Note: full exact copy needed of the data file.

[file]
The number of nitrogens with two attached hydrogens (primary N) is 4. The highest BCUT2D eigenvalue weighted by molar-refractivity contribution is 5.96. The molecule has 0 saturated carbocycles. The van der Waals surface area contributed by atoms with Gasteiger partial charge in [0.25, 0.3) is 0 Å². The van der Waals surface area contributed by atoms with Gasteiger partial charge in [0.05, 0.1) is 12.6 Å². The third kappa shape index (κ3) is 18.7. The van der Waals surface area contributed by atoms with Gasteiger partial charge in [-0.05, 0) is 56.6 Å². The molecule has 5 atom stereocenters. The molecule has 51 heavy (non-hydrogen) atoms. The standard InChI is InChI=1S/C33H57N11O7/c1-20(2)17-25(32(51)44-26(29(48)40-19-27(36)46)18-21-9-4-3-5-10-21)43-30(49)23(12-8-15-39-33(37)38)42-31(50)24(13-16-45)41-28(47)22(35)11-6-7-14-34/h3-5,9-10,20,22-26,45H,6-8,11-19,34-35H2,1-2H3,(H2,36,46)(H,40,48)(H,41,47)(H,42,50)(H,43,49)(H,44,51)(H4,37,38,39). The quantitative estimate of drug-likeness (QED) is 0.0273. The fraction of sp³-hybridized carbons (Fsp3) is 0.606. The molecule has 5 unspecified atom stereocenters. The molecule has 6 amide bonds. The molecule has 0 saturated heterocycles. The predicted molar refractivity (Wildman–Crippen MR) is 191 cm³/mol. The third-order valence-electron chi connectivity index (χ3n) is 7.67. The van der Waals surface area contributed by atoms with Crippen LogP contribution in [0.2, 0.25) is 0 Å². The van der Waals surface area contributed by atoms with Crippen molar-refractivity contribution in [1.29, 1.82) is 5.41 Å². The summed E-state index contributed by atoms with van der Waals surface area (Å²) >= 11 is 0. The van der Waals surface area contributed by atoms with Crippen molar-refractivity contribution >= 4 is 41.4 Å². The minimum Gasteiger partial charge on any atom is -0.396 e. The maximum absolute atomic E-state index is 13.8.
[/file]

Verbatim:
The number of nitrogens with two attached hydrogens (primary N) is 4. The highest BCUT2D eigenvalue weighted by molar-refractivity contribution is 5.96. The molecule has 0 saturated carbocycles. The van der Waals surface area contributed by atoms with Gasteiger partial charge in [0.25, 0.3) is 0 Å². The van der Waals surface area contributed by atoms with Gasteiger partial charge in [0.05, 0.1) is 12.6 Å². The third kappa shape index (κ3) is 18.7. The van der Waals surface area contributed by atoms with Gasteiger partial charge in [-0.05, 0) is 56.6 Å². The molecule has 5 atom stereocenters. The molecule has 51 heavy (non-hydrogen) atoms. The standard InChI is InChI=1S/C33H57N11O7/c1-20(2)17-25(32(51)44-26(29(48)40-19-27(36)46)18-21-9-4-3-5-10-21)43-30(49)23(12-8-15-39-33(37)38)42-31(50)24(13-16-45)41-28(47)22(35)11-6-7-14-34/h3-5,9-10,20,22-26,45H,6-8,11-19,34-35H2,1-2H3,(H2,36,46)(H,40,48)(H,41,47)(H,42,50)(H,43,49)(H,44,51)(H4,37,38,39). The quantitative estimate of drug-likeness (QED) is 0.0273. The fraction of sp³-hybridized carbons (Fsp3) is 0.606. The molecule has 5 unspecified atom stereocenters. The molecule has 6 amide bonds. The molecule has 0 saturated heterocycles. The predicted molar refractivity (Wildman–Crippen MR) is 191 cm³/mol. The third-order valence-electron chi connectivity index (χ3n) is 7.67. The van der Waals surface area contributed by atoms with Crippen LogP contribution in [0.2, 0.25) is 0 Å². The van der Waals surface area contributed by atoms with Crippen molar-refractivity contribution in [1.29, 1.82) is 5.41 Å². The summed E-state index contributed by atoms with van der Waals surface area (Å²) >= 11 is 0. The van der Waals surface area contributed by atoms with Crippen molar-refractivity contribution >= 4 is 41.4 Å². The minimum Gasteiger partial charge on any atom is -0.396 e. The maximum absolute atomic E-state index is 13.8.